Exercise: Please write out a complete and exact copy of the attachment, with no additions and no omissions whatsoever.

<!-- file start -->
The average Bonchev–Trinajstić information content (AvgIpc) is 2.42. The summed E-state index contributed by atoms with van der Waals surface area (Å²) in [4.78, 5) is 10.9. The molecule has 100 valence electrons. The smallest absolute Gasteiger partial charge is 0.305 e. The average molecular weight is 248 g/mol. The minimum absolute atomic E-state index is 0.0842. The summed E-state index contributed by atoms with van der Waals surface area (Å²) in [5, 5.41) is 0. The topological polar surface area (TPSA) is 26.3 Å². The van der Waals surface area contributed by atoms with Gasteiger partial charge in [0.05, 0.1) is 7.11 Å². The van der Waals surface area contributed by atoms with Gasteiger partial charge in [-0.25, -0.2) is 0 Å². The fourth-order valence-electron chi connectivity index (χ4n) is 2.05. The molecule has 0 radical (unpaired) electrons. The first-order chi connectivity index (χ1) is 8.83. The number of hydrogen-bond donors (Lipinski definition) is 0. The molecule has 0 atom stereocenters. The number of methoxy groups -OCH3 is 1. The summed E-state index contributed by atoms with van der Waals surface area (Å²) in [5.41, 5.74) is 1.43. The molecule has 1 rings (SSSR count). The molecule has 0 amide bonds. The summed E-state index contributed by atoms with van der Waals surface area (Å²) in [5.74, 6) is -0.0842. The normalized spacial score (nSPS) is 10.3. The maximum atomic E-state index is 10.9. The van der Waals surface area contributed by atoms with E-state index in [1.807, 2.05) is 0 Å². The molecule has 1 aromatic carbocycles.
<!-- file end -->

The average Bonchev–Trinajstić information content (AvgIpc) is 2.42. The summed E-state index contributed by atoms with van der Waals surface area (Å²) in [4.78, 5) is 10.9. The molecule has 100 valence electrons. The smallest absolute Gasteiger partial charge is 0.305 e. The average molecular weight is 248 g/mol. The minimum absolute atomic E-state index is 0.0842. The summed E-state index contributed by atoms with van der Waals surface area (Å²) in [5, 5.41) is 0. The topological polar surface area (TPSA) is 26.3 Å². The van der Waals surface area contributed by atoms with Gasteiger partial charge in [0.05, 0.1) is 7.11 Å². The van der Waals surface area contributed by atoms with Gasteiger partial charge in [-0.25, -0.2) is 0 Å². The fourth-order valence-electron chi connectivity index (χ4n) is 2.05. The molecule has 0 radical (unpaired) electrons. The first-order chi connectivity index (χ1) is 8.83. The number of hydrogen-bond donors (Lipinski definition) is 0. The molecule has 0 atom stereocenters. The number of methoxy groups -OCH3 is 1. The summed E-state index contributed by atoms with van der Waals surface area (Å²) in [5.41, 5.74) is 1.43. The molecule has 1 rings (SSSR count). The molecule has 0 amide bonds. The summed E-state index contributed by atoms with van der Waals surface area (Å²) in [5.74, 6) is -0.0842. The normalized spacial score (nSPS) is 10.3. The maximum atomic E-state index is 10.9. The van der Waals surface area contributed by atoms with E-state index in [1.807, 2.05) is 0 Å². The molecule has 1 aromatic carbocycles.